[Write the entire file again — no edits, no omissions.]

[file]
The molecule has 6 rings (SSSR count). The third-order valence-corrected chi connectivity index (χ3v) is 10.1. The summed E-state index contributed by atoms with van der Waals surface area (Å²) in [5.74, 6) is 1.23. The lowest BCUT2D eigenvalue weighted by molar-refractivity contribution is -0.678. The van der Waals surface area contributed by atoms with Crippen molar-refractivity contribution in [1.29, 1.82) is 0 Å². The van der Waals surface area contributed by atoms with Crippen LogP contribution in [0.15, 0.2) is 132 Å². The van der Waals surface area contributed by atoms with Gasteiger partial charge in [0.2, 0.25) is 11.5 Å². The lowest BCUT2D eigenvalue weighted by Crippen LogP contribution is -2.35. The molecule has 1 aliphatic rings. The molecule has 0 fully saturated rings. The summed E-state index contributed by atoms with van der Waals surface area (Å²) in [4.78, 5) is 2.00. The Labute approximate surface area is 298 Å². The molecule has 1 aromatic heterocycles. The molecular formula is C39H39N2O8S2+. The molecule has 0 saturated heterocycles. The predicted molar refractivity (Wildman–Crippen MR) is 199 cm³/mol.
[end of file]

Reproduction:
The molecule has 6 rings (SSSR count). The third-order valence-corrected chi connectivity index (χ3v) is 10.1. The summed E-state index contributed by atoms with van der Waals surface area (Å²) in [5.74, 6) is 1.23. The lowest BCUT2D eigenvalue weighted by molar-refractivity contribution is -0.678. The van der Waals surface area contributed by atoms with Crippen molar-refractivity contribution in [1.29, 1.82) is 0 Å². The van der Waals surface area contributed by atoms with Crippen LogP contribution in [0.15, 0.2) is 132 Å². The van der Waals surface area contributed by atoms with Gasteiger partial charge in [0.2, 0.25) is 11.5 Å². The lowest BCUT2D eigenvalue weighted by Crippen LogP contribution is -2.35. The molecule has 1 aliphatic rings. The molecule has 0 fully saturated rings. The summed E-state index contributed by atoms with van der Waals surface area (Å²) in [4.78, 5) is 2.00. The Labute approximate surface area is 298 Å². The molecule has 1 aromatic heterocycles. The molecular formula is C39H39N2O8S2+. The molecule has 0 saturated heterocycles. The predicted molar refractivity (Wildman–Crippen MR) is 199 cm³/mol.